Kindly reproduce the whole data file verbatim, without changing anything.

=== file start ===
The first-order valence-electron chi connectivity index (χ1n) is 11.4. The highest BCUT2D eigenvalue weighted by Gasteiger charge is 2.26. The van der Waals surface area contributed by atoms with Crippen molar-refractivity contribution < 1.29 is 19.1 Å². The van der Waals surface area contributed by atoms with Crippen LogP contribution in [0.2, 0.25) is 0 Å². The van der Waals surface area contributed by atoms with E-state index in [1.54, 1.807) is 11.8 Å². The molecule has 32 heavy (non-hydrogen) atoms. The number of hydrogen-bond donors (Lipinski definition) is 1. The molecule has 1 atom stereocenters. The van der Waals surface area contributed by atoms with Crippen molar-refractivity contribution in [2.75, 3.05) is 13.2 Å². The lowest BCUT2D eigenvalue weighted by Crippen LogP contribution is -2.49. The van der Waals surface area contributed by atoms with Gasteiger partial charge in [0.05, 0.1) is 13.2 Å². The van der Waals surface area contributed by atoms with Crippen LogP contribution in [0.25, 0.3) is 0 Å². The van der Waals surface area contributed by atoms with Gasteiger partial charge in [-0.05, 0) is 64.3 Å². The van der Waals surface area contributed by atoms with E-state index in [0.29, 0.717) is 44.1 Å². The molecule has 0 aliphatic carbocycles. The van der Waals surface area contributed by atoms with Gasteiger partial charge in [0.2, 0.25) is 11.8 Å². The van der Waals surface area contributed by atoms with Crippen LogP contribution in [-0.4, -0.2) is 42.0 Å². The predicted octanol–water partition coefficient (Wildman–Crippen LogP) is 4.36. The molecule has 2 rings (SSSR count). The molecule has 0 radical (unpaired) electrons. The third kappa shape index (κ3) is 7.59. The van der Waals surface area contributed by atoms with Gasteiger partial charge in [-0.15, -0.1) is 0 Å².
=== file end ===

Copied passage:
The first-order valence-electron chi connectivity index (χ1n) is 11.4. The highest BCUT2D eigenvalue weighted by Gasteiger charge is 2.26. The van der Waals surface area contributed by atoms with Crippen molar-refractivity contribution < 1.29 is 19.1 Å². The van der Waals surface area contributed by atoms with Crippen LogP contribution in [0.2, 0.25) is 0 Å². The van der Waals surface area contributed by atoms with E-state index in [1.54, 1.807) is 11.8 Å². The molecule has 32 heavy (non-hydrogen) atoms. The number of hydrogen-bond donors (Lipinski definition) is 1. The molecule has 1 atom stereocenters. The van der Waals surface area contributed by atoms with Crippen molar-refractivity contribution in [2.75, 3.05) is 13.2 Å². The lowest BCUT2D eigenvalue weighted by Crippen LogP contribution is -2.49. The van der Waals surface area contributed by atoms with Gasteiger partial charge in [0.05, 0.1) is 13.2 Å². The van der Waals surface area contributed by atoms with Crippen LogP contribution in [0.25, 0.3) is 0 Å². The van der Waals surface area contributed by atoms with Gasteiger partial charge in [-0.05, 0) is 64.3 Å². The van der Waals surface area contributed by atoms with E-state index in [0.29, 0.717) is 44.1 Å². The molecule has 0 aliphatic carbocycles. The van der Waals surface area contributed by atoms with Gasteiger partial charge in [0.2, 0.25) is 11.8 Å². The van der Waals surface area contributed by atoms with Crippen LogP contribution in [-0.4, -0.2) is 42.0 Å². The predicted octanol–water partition coefficient (Wildman–Crippen LogP) is 4.36. The molecule has 2 rings (SSSR count). The molecule has 0 radical (unpaired) electrons. The third kappa shape index (κ3) is 7.59. The van der Waals surface area contributed by atoms with Gasteiger partial charge in [-0.15, -0.1) is 0 Å².